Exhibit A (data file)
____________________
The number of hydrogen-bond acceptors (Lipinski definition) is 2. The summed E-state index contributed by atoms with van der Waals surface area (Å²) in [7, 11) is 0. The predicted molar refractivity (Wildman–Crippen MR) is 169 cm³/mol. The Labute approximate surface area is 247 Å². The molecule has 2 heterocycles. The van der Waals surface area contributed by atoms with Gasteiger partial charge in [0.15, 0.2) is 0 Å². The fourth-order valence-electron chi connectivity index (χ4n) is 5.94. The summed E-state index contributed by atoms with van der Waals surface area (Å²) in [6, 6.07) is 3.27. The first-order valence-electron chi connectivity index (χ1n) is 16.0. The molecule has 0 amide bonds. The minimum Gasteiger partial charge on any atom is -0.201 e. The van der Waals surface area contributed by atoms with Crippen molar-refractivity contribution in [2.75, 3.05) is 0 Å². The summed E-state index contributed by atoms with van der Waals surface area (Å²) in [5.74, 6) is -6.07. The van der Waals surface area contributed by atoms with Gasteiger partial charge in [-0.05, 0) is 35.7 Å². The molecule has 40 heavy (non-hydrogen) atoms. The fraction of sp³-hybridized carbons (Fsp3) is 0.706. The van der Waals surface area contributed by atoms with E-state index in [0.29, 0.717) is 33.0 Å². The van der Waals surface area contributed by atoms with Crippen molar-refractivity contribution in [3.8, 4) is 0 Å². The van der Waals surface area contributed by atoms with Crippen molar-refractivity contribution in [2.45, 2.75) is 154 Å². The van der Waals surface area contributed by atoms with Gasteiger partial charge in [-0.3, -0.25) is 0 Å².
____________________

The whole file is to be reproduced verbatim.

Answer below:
The number of hydrogen-bond acceptors (Lipinski definition) is 2. The summed E-state index contributed by atoms with van der Waals surface area (Å²) in [7, 11) is 0. The predicted molar refractivity (Wildman–Crippen MR) is 169 cm³/mol. The Labute approximate surface area is 247 Å². The molecule has 2 heterocycles. The van der Waals surface area contributed by atoms with Gasteiger partial charge in [0.15, 0.2) is 0 Å². The fourth-order valence-electron chi connectivity index (χ4n) is 5.94. The summed E-state index contributed by atoms with van der Waals surface area (Å²) in [6, 6.07) is 3.27. The first-order valence-electron chi connectivity index (χ1n) is 16.0. The molecule has 0 amide bonds. The minimum Gasteiger partial charge on any atom is -0.201 e. The van der Waals surface area contributed by atoms with Crippen molar-refractivity contribution in [2.75, 3.05) is 0 Å². The summed E-state index contributed by atoms with van der Waals surface area (Å²) in [5.74, 6) is -6.07. The van der Waals surface area contributed by atoms with Gasteiger partial charge in [-0.05, 0) is 35.7 Å². The molecule has 40 heavy (non-hydrogen) atoms. The fraction of sp³-hybridized carbons (Fsp3) is 0.706. The van der Waals surface area contributed by atoms with E-state index in [0.29, 0.717) is 33.0 Å². The van der Waals surface area contributed by atoms with Crippen molar-refractivity contribution in [3.8, 4) is 0 Å². The van der Waals surface area contributed by atoms with Crippen molar-refractivity contribution in [2.45, 2.75) is 154 Å². The van der Waals surface area contributed by atoms with Gasteiger partial charge in [-0.3, -0.25) is 0 Å².